9

I found a bug in my large code, and I simplified the issue to the case below.

Although in each step I only change w2, but when at each step I print out w1, it is also changed, because end of the first loop I assign them to be equal. I read for this but there was written in case I make w1 = w2[:] it will solve the issue but it does not

import numpy as np
import math

w1=np.array([[1,2,3],[4,5,6],[7,8,9]])
w2=np.zeros_like(w1)
print 'w1=',w1
for n in range(0,3):
    for i in range(0,3):
        for j in range(0,3):
            print 'n=',n,'i=',i,'j=',j,'w1=',w1
            w2[i,j]=w1[i,j]*2

    w1=w2[:]


#Simple tests
# w=w2[:]
# w1=w[:]

# p=[1,2,3]
# q=p[:];
# q[1]=0;
# print p
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  • You're assigning a copy of w2 to w1 each time, only after modifying w1, correct? But you don't expect w1 to remain [[1,2,3],[4,5,6],[7,8,9]], do you?
    – Brian Cain
    Mar 14, 2016 at 1:42
  • 1
    Why not just do w2 = w1 * 2?
    – Suever
    Mar 14, 2016 at 1:43
  • 1
    Ugh, yes, thanks @Suever -- let's take a step back: what are you trying to do?
    – Brian Cain
    Mar 14, 2016 at 1:44
  • I start with initial values for w1, then in loops at each step of n I assign values to w2, and when I did for its all elements then I feed it in to w1, and make w1 equal to that. but when for the first time I do this(i.e. w1=w2), whenever I change w2 during loop w1 changes as well immediately.
    – Soyol
    Mar 14, 2016 at 1:45
  • @BrianCain the reason for that is just I want to make an example of my code, there it is more complicated. okay. take w2[i,j]=w1[i,j]+(2*i+j) instead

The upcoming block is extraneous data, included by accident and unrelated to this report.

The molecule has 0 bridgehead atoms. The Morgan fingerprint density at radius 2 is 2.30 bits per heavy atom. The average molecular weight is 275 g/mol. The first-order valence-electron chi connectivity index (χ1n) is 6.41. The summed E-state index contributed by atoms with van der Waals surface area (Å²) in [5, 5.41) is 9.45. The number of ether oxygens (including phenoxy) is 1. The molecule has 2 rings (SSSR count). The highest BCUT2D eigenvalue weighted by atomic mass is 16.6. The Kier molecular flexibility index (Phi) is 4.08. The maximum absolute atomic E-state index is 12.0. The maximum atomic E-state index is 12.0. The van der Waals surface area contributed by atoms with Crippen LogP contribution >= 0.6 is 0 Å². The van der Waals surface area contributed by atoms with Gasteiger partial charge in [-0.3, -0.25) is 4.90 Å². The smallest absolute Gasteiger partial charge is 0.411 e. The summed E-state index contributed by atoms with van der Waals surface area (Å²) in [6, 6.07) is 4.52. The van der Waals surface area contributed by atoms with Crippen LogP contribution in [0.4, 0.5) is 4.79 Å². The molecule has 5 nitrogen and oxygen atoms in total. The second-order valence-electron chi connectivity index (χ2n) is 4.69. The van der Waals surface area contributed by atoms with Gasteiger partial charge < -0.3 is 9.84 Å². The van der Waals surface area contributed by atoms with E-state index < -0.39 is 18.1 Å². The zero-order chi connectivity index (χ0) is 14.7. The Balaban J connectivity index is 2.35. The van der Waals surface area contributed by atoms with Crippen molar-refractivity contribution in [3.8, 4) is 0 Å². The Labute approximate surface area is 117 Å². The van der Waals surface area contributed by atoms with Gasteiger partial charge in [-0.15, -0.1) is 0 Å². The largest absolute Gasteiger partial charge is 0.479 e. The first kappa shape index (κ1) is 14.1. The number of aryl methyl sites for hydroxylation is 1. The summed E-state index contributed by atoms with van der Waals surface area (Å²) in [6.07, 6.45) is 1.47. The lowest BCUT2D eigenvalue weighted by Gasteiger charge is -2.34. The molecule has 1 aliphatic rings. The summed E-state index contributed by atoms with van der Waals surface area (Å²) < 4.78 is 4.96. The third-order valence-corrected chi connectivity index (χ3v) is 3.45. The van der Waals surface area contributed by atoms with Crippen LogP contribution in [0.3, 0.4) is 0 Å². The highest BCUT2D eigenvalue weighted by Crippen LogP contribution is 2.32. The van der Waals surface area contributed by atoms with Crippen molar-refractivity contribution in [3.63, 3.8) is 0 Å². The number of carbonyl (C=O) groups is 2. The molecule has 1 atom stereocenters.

– Soyol
    Mar 14, 2016 at 1:48

1 Answer 1

16

The issue is that when you're assigning values back to w1 from w2 you aren't actually passing the values from w1 to w2, but rather you are actually pointing the two variables at the same object.

The issue you are having

w1 = np.array([1,2,3])
w2 = w1

w2[0] = 3

print(w2)   # [3 2 3]
print(w1)   # [3 2 3]

np.may_share_memory(w2, w1)  # True

The Solution

Instead you will want to copy over the values. There are two common ways of doing this with numpy arrays.

w1 = numpy.copy(w2)
w1[:] = w2[:]

Demonstration

w1 = np.array([1,2,3])
w2 = np.zeros_like(w1)

w2[:] = w1[:]

w2[0] = 3

print(w2)   # [3 2 3]
print(w1)   # [1 2 3]

np.may_share_memory(w2, w1)   # False
4
  • Thank you, that is my mistake
    – Soyol
    Mar 14, 2016 at 1:57
  • 1
    Do you assert that w1=w2[:] makes them point to the same object? It's not like this with lists. Mar 14, 2016 at 2:17
  • 1
    @ivan_pozdeev Yes this is correct. Typically a numpy array created simply using an indexing operation (such as w2[:]) is simply a different "view" of the same underlying data in memory. This can be verified using numpy.may_share_memory(w1, w2)
    – Suever
    Mar 14, 2016 at 2:26
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    @ivan_pozdeev here is a great answer that goes over some of the finer points of memory management in numpy
    – Suever
    Mar 14, 2016 at 2:29

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